Mark Amerika, Mobile Phone Film, Immobilité: UK Premiere
Institute for Modern and Contemporary Culture at the University of Westminster is delighted to announce a UK premiere of Mark Amerika’s work of early mobile phone video art, Immobilité.
Released in 2009, Mark Amerika's Immobilité appropriates the stylistic tendencies of the "feature-length foreign film." The artwork introduces the creative use of subtitles that double as a literary text depicting a future world where the dream of living in utopia can only be sustained by a nomadic tribe of artists and intellectuals living on the edge of apocalypse.
According to Amerika, "Immobilité mashes up the language of auteur-driven 'foreign films' with a more amateur video vernacular we now associate with social media platforms like YouTube and Vine." By experimenting with a low-tech glitch aesthetic associated with pre-HD mobile phone video recording technology as well as more sophisticated forms of motion picture narrative found in European art-house movies, Amerika makes an attempt at interrogating the question: "What is the future of cinema?"
Shot entirely on a Nokia N95 mobile phone in 2007 (before the release of the iPhone), Immobilité was filmed on location in the Cornwall region of England and received support from the University of Falmouth iRES research group, Tate Media, and the University of Colorado Innovative Seed Grant. Solo exhibitions of Immobilité have taken place at the Denver Art Museum, the National Museum of Contemporary Art in Athens, and the Chelsea Art Museum.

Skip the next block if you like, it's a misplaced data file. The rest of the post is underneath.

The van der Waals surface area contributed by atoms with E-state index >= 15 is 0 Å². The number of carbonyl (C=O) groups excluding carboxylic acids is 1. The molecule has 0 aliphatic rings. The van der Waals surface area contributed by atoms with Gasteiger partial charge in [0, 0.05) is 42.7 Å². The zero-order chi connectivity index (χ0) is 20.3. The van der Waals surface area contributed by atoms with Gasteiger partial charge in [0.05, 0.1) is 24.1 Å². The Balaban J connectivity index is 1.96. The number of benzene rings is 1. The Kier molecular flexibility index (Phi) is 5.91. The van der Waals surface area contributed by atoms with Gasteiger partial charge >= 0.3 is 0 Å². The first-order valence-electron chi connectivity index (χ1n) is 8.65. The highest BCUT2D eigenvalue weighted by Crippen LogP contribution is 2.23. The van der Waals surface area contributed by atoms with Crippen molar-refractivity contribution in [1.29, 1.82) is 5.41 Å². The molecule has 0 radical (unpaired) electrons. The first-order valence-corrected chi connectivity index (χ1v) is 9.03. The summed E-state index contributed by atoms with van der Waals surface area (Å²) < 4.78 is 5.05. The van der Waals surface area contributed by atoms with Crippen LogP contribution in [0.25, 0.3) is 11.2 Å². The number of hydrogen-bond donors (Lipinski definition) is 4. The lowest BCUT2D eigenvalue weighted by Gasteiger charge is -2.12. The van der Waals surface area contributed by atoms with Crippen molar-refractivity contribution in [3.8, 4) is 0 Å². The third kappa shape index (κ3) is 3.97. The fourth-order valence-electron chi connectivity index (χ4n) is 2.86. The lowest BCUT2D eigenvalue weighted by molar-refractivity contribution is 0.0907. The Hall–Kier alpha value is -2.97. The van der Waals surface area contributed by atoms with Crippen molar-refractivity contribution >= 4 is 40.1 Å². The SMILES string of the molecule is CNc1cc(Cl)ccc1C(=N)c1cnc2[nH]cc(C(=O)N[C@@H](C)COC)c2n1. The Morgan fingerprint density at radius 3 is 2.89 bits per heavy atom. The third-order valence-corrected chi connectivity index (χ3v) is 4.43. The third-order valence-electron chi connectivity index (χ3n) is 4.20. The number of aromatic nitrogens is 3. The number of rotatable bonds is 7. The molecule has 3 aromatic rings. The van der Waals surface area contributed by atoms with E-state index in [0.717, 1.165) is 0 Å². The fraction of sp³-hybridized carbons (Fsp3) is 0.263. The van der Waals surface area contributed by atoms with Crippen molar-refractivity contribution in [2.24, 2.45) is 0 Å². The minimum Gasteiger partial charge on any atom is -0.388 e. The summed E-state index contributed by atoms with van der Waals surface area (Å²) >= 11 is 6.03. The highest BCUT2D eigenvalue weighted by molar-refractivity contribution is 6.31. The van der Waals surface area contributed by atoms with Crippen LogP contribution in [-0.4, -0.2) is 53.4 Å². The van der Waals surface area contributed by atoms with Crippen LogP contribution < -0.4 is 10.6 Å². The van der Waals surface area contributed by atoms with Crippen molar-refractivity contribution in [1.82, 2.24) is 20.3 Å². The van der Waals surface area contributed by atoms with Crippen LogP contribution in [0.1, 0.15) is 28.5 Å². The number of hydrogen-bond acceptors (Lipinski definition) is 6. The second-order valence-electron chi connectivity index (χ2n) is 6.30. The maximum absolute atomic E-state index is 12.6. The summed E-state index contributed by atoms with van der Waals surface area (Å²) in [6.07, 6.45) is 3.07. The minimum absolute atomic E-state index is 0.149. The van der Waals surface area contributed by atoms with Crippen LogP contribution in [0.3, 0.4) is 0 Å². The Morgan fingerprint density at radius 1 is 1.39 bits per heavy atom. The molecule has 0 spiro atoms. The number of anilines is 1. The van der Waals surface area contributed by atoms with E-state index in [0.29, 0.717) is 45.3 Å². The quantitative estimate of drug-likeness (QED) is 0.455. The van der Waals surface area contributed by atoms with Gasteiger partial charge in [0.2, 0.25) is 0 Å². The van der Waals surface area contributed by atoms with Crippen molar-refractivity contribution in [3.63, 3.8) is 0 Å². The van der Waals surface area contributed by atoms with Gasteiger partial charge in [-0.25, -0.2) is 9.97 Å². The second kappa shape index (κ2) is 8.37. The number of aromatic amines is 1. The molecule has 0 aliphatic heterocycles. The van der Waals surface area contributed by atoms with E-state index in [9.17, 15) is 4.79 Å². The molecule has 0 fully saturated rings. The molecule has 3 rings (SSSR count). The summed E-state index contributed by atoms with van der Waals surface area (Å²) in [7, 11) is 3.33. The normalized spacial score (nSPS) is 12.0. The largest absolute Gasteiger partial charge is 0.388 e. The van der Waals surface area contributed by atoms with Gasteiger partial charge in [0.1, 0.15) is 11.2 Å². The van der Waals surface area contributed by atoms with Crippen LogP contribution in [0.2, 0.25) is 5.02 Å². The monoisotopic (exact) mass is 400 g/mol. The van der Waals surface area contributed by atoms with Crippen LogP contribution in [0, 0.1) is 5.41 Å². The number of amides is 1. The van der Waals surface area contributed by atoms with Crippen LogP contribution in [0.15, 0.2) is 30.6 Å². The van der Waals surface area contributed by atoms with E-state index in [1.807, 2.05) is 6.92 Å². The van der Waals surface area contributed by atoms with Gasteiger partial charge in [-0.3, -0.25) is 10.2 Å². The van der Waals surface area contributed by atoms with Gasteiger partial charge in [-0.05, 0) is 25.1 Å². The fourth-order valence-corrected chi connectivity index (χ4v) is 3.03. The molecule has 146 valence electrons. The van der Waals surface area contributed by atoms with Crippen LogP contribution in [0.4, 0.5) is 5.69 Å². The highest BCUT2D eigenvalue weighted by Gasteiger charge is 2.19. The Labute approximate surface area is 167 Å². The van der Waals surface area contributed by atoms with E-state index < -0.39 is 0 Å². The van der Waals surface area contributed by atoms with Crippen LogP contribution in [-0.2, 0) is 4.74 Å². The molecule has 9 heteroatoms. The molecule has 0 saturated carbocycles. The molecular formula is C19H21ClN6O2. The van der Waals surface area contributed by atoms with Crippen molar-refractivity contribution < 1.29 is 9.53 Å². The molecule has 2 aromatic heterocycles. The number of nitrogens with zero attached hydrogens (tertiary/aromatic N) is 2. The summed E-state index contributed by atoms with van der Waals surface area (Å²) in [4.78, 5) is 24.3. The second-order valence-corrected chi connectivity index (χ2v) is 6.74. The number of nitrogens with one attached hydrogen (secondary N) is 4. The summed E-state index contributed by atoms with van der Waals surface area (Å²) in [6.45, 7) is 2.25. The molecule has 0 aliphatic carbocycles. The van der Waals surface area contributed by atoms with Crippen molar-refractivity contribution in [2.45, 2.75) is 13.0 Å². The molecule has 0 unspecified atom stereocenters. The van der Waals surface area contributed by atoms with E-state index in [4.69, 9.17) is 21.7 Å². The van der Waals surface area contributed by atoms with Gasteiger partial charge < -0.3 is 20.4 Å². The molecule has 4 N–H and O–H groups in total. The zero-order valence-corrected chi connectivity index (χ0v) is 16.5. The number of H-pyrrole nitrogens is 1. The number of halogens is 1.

For more information on Immobilité, visit immobilite.com
The film will be introduced by Mark Amerika, in conversation with Chris Meigh-Andrews.
Mark Amerika has exhibited his interdisciplinary artwork in many venues, including the Whitney Biennial, the Walker Art Center, the Denver Art Museum, the Institute of Contemporary Arts in London, the Biennale de Montréal, ZKM, Harris Museum, and the American Museum of the Moving Image. In 2009-2010, The National Museum of Contemporary Art in Athens, Greece, featured Amerika’s comprehensive retrospective exhibition entitled UNREALTIME including his feature-length work of mobile cinema, Immobilité. Amerika’s transmedia narrative, Museum of Glitch Aesthetics, was commissioned by the Abandon Normal Devices festival in conjunction with the 2012 Cultural Olympiad.
Amerika has delivered keynote addresses at many events, including the “Disrupting Narratives” symposium at the Tate Modern, the Electronic Literature Organization conference in Vancouver, the “Misunderstanding” festival for the International Network of Performance Artists in Zurich, the Digital Interconnections festival in Tokyo, transmediale in Berlin, the ciber@rt Bilbao festival in Spain, and the Seminário Internacional de Cinema e Audiovisual in Salvador, Brazil. He has given visiting artist presentations in scores of museums, universities, and contemporary arts centers including the visiting artist series at the Whitney Museum of American Art, the Machida City Museum of Graphic Arts in Tokyo, the Australia Center for the Moving Image in Melbourne, and the Microwave Festival and Videotage in Hong Kong.